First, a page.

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18th  Vine ribs
<p>Ribs at 18th &amp; Vine BBQ</p>

Regional interpretations take barbecue to new levels

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The barbecue style of cooking is part of many global culinary traditions, but in the U.S. we take it to new levels with our regional interpretations. At 18th & Vine BBQ in Dallas, chef/partner Scott Gottlich speaks about bringing Kansas City-style barbecue to Texas. “It’s hard to say if what we’re doing is a true trend or the future of barbecue. I do feel we are breaking the mold in what is commonly known as the traditional barbecue restaurant. Pitt master Matt Dallman and I have developed a menu where elevated dining and barbecue can co-exist in a casual but sophisticated setting.”

Gottlinch says the restaurant stays true to the craft of Kansas City barbecue while putting its own spin on what a barbecue restaurant can be with, “approachable yet creative, seasonal chef-driven dishes to complement the traditional method of barbecue. It’s an exciting time for the restaurant industry in Dallas, and I am thrilled to be a part of it while working with a team willing to break some ‘rules’ and push the boundaries a bit.”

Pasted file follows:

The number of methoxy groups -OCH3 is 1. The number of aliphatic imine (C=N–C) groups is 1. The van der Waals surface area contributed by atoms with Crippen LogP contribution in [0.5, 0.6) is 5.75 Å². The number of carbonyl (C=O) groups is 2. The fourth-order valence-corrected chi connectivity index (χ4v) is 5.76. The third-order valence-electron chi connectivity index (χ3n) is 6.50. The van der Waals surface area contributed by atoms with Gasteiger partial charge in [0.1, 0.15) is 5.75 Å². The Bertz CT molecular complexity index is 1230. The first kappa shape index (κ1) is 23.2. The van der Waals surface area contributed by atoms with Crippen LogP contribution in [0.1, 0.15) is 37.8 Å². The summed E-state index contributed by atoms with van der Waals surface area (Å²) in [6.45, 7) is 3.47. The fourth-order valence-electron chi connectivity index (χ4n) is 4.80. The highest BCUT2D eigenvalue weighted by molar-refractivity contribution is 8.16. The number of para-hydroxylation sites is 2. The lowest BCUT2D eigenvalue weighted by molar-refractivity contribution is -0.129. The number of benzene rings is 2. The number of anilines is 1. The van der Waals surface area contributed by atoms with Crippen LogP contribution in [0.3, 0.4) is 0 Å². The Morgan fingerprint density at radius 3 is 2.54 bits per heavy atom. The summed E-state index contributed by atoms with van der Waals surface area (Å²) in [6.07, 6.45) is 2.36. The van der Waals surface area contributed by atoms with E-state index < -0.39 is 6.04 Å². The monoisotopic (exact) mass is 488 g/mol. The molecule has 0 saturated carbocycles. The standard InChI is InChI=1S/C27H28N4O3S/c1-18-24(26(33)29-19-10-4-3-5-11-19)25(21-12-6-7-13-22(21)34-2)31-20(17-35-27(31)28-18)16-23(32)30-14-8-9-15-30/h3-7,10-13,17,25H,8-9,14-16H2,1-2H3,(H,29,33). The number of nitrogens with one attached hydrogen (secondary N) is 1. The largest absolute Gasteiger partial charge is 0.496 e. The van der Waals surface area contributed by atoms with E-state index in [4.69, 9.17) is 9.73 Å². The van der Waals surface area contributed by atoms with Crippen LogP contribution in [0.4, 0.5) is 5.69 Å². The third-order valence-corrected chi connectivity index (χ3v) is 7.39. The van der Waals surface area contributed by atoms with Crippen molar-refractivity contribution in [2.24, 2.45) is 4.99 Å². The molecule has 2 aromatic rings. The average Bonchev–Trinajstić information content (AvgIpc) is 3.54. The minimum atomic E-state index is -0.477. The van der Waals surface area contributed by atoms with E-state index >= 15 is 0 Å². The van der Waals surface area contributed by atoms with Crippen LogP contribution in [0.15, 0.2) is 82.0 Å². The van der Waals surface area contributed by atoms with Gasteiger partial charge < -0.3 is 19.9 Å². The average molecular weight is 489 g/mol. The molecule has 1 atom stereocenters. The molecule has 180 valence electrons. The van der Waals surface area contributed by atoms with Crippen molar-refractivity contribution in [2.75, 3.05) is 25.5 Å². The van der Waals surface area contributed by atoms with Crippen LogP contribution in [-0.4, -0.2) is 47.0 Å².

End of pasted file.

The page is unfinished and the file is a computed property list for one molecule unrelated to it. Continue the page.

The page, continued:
18th & Vine BBQ chefs
Pitmaster Matt Dallman (left) and chef/partner Scott Gottlich bring Kansas City-style barbecue to Dallas at 18th

On the menu at 18th & Vine BBQ, Texas beef meets Southern pork, with a spicy-and-sweet marriage of smoky flavors. Specialties include appetizers like BBQ salmon spread ($11) and pit-fired oysters ($13), with daily specials and meat choices ranging from brisket, ribs and pulled pork to chicken and sausage (all $16). Entrée choices such as Pulled Rib Meat Gnocchi ($21) appear on the menu with suggested beer and wine pairings.

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